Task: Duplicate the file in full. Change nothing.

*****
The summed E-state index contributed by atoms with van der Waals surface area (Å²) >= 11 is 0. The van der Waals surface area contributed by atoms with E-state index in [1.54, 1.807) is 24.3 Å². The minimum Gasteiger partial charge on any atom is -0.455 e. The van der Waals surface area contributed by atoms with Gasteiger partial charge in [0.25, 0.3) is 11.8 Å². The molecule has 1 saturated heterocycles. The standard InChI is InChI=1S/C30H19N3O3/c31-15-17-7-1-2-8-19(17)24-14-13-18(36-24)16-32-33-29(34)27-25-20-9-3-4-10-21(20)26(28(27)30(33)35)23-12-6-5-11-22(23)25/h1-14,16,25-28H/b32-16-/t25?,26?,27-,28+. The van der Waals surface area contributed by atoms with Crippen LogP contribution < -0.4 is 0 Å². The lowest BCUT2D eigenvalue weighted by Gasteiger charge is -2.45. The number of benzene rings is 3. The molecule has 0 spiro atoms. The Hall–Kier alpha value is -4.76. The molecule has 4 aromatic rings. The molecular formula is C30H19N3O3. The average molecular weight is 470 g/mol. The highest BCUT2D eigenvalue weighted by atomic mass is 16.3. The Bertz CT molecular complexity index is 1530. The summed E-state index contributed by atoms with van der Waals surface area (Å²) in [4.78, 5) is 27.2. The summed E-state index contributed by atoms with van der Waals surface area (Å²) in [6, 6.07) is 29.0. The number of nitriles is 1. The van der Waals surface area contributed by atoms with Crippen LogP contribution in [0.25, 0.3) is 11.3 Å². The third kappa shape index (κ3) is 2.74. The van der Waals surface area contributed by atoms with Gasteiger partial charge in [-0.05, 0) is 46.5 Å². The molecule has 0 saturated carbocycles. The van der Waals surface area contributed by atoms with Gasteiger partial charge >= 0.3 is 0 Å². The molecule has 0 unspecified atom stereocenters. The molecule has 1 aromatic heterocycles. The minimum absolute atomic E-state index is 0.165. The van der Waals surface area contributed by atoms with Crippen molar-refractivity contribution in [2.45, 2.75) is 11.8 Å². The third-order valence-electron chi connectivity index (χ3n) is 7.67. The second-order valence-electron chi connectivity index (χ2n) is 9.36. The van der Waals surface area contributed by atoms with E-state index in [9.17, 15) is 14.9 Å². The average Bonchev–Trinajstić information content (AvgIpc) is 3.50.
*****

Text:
The summed E-state index contributed by atoms with van der Waals surface area (Å²) >= 11 is 0. The van der Waals surface area contributed by atoms with E-state index in [1.54, 1.807) is 24.3 Å². The minimum Gasteiger partial charge on any atom is -0.455 e. The van der Waals surface area contributed by atoms with Gasteiger partial charge in [0.25, 0.3) is 11.8 Å². The molecule has 1 saturated heterocycles. The standard InChI is InChI=1S/C30H19N3O3/c31-15-17-7-1-2-8-19(17)24-14-13-18(36-24)16-32-33-29(34)27-25-20-9-3-4-10-21(20)26(28(27)30(33)35)23-12-6-5-11-22(23)25/h1-14,16,25-28H/b32-16-/t25?,26?,27-,28+. The van der Waals surface area contributed by atoms with Crippen LogP contribution < -0.4 is 0 Å². The lowest BCUT2D eigenvalue weighted by Gasteiger charge is -2.45. The number of benzene rings is 3. The molecule has 0 spiro atoms. The Hall–Kier alpha value is -4.76. The molecule has 4 aromatic rings. The molecular formula is C30H19N3O3. The average molecular weight is 470 g/mol. The highest BCUT2D eigenvalue weighted by atomic mass is 16.3. The Bertz CT molecular complexity index is 1530. The summed E-state index contributed by atoms with van der Waals surface area (Å²) in [4.78, 5) is 27.2. The summed E-state index contributed by atoms with van der Waals surface area (Å²) in [6, 6.07) is 29.0. The number of nitriles is 1. The van der Waals surface area contributed by atoms with Crippen LogP contribution in [0.25, 0.3) is 11.3 Å². The third kappa shape index (κ3) is 2.74. The van der Waals surface area contributed by atoms with Gasteiger partial charge in [-0.05, 0) is 46.5 Å². The molecule has 0 saturated carbocycles. The van der Waals surface area contributed by atoms with Gasteiger partial charge >= 0.3 is 0 Å². The molecule has 0 unspecified atom stereocenters. The molecule has 1 aromatic heterocycles. The minimum absolute atomic E-state index is 0.165. The van der Waals surface area contributed by atoms with Crippen molar-refractivity contribution in [2.45, 2.75) is 11.8 Å². The third-order valence-electron chi connectivity index (χ3n) is 7.67. The second-order valence-electron chi connectivity index (χ2n) is 9.36. The van der Waals surface area contributed by atoms with E-state index in [9.17, 15) is 14.9 Å². The average Bonchev–Trinajstić information content (AvgIpc) is 3.50.